Eggsy sleeps in the guest room with Daisy, and whenever Shirley wakes up in the night – which she does, often – he's already up and attending to her before Mycroft can even force himself up from the bed. The night goes by in fits and starts – and though it makes him something of a bad host, probably, Mycroft lets Eggsy handle his goddaughter in the end. The younger man is clearly better qualified to do it, and if Mycroft tried, he knows he would just make things worse for the child. He ends up getting more sleep than Eggsy, but it doesn't seem to bother the younger man in the slightest.
"I think I should pay you for this," Mycroft says over his morning tea, watching Eggsy feed Shirley in the kitchen while Daisy wanders about in a clumsy mixture of crawling and stumbling. "I certainly wouldn't have managed this alone."
"You can pay me back with dinner," Eggsy says without hesitation. "Here. With just you and me."
"Mm-hmm," Mycroft hums, arching his eyebrows. "Sadly I am not much of a cook."
"Then get catering or we can order out – whatever," Eggsy shrugs, and grins at Shirley who burbs quietly around the baby bottle's plastic teat. "I don't care. You, me, private… The food is optional, really."
Mycroft smiles faintly at that and looks down at his tea cup. The implications of that are both exciting and terrifying. He's never felt any particular shame for his, well… lack of experience as far as intimacy between people go – and he doesn't bother to feel it here, now, either. Eggsy obviously doesn't mind, so there is no need for any sort of embarrassment. And even if there were, Mycroft wouldn't have bothered with it. A useless feeling, it is. However…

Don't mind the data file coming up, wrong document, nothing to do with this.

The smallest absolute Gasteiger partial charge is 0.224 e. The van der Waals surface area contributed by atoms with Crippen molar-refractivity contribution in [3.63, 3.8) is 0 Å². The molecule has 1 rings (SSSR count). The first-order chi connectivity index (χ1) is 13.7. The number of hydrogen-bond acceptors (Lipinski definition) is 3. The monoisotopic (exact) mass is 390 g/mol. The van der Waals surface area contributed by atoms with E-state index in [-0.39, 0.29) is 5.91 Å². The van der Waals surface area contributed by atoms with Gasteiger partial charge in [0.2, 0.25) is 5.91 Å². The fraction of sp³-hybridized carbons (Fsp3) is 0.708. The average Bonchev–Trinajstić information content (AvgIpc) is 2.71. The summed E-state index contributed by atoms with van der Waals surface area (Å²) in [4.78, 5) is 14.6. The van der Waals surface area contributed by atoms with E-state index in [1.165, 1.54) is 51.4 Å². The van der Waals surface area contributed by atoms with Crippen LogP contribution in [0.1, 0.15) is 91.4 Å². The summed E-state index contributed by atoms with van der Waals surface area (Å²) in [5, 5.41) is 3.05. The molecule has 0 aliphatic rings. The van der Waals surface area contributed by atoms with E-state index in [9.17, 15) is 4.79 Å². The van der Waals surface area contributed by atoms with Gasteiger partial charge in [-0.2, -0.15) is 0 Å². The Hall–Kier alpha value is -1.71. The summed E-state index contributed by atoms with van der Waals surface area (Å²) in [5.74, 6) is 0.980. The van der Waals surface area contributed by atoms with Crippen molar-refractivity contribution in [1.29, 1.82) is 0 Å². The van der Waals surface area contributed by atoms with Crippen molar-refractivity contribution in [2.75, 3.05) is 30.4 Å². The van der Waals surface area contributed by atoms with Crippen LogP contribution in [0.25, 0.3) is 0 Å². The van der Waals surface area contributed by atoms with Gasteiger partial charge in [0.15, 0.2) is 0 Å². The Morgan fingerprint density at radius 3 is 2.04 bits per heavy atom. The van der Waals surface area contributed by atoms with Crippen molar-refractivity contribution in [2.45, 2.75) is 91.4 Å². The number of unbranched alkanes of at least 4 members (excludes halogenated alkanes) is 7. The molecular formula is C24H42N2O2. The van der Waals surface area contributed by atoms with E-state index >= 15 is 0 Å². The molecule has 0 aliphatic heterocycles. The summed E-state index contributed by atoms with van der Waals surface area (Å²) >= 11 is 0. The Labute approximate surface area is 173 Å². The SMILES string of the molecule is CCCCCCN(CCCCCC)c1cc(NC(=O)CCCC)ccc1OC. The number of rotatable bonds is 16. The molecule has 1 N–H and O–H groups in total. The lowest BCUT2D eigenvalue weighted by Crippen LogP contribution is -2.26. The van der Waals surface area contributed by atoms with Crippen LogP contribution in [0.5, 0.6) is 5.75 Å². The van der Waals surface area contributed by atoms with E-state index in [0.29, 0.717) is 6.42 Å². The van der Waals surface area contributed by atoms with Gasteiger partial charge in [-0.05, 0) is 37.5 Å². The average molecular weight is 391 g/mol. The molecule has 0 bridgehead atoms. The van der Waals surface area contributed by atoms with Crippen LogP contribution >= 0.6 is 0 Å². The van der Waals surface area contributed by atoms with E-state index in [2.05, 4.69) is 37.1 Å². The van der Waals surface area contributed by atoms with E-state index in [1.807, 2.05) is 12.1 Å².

There is a reason he doesn't have experience in the first place.
"Eggsy," he says quietly. "It is entirely possible that I… can't."
The younger man glances at him, arching an eyebrow. "Can't?" he asks, rocking slightly at the hip, easily lulling Shirley into a doze. "Don't want to as in no interest or whatever, or physically can't as is…?"
Mycroft rolls his eyes, shakes his head, and looks firmly at the tea cup. "Don't want to, I suppose. I've never had any sort of drive for it," he shrugs. He knows he can – with that he's at least experimented. There had even been a whole five month period when he'd masturbated daily, like clockwork, to see how it affected his mental and intellectual performances. While it made him more relaxed and less tense, it had no noticeable impact on his cerebral processes, and he'd eventually discontinued the practice.
"Hm," Eggsy hums, watching him. "That's fine," he says. "But you know that I definitely want to – and I definitely can."
"Yes, that much has been rather obvious," Mycroft agrees, and then looks down at Daisy who's crawl-stumbled her way to his foot. She's standing by his leg now, hanging from his trouser leg and looking up at him expectantly. "Yes?" Mycroft says to her.
"Up!" she demands. "Up, up!"
"Go on, bruv, pick her up," Eggsy says with a grin. "She won't leave you alone until you do."
Mycroft grimaces but reaches down awkwardly to pick her up. It's easier than picking up Shirley, at least – Daisy is a bit more robust and he doesn't need to support her head. She's used to being picked up, curling her legs automatically and settling into his lap with the easy comfort of a child that trusts adults implicitly.
And then she goes for his tea.
"No, Daisy, no touching," Mycroft says, and quickly pushes the tea back. She throws her head back to look at him, pouting furiously. "That won't help your situation in the slightest, young lady," Mycroft tells her, and she takes a deep, sad breath, and pouts even harder.